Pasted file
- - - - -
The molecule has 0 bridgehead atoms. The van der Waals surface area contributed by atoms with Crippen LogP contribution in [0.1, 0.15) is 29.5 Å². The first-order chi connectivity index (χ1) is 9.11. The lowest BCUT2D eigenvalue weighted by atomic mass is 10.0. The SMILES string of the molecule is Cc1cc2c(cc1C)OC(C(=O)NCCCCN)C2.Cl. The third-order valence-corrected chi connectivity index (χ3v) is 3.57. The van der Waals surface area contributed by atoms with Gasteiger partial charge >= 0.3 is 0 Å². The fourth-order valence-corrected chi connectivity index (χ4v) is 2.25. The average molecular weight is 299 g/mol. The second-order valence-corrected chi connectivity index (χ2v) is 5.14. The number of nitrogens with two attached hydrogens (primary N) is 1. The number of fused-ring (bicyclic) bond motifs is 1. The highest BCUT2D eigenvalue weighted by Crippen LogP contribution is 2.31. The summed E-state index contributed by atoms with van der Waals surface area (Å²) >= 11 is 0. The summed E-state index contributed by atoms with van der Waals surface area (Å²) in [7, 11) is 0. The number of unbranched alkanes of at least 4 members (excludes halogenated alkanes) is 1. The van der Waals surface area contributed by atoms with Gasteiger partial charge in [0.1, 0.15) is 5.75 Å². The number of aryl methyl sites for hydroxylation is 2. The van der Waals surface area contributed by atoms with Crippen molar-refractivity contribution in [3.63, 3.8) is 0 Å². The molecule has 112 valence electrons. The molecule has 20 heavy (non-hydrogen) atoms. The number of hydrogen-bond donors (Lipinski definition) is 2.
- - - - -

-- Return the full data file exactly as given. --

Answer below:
The molecule has 0 bridgehead atoms. The van der Waals surface area contributed by atoms with Crippen LogP contribution in [0.1, 0.15) is 29.5 Å². The first-order chi connectivity index (χ1) is 9.11. The lowest BCUT2D eigenvalue weighted by atomic mass is 10.0. The SMILES string of the molecule is Cc1cc2c(cc1C)OC(C(=O)NCCCCN)C2.Cl. The third-order valence-corrected chi connectivity index (χ3v) is 3.57. The van der Waals surface area contributed by atoms with Gasteiger partial charge >= 0.3 is 0 Å². The fourth-order valence-corrected chi connectivity index (χ4v) is 2.25. The average molecular weight is 299 g/mol. The second-order valence-corrected chi connectivity index (χ2v) is 5.14. The number of nitrogens with two attached hydrogens (primary N) is 1. The number of fused-ring (bicyclic) bond motifs is 1. The highest BCUT2D eigenvalue weighted by Crippen LogP contribution is 2.31. The summed E-state index contributed by atoms with van der Waals surface area (Å²) >= 11 is 0. The summed E-state index contributed by atoms with van der Waals surface area (Å²) in [7, 11) is 0. The number of unbranched alkanes of at least 4 members (excludes halogenated alkanes) is 1. The van der Waals surface area contributed by atoms with Gasteiger partial charge in [0.1, 0.15) is 5.75 Å². The number of aryl methyl sites for hydroxylation is 2. The van der Waals surface area contributed by atoms with Crippen molar-refractivity contribution in [3.63, 3.8) is 0 Å². The molecule has 112 valence electrons. The molecule has 20 heavy (non-hydrogen) atoms. The number of hydrogen-bond donors (Lipinski definition) is 2.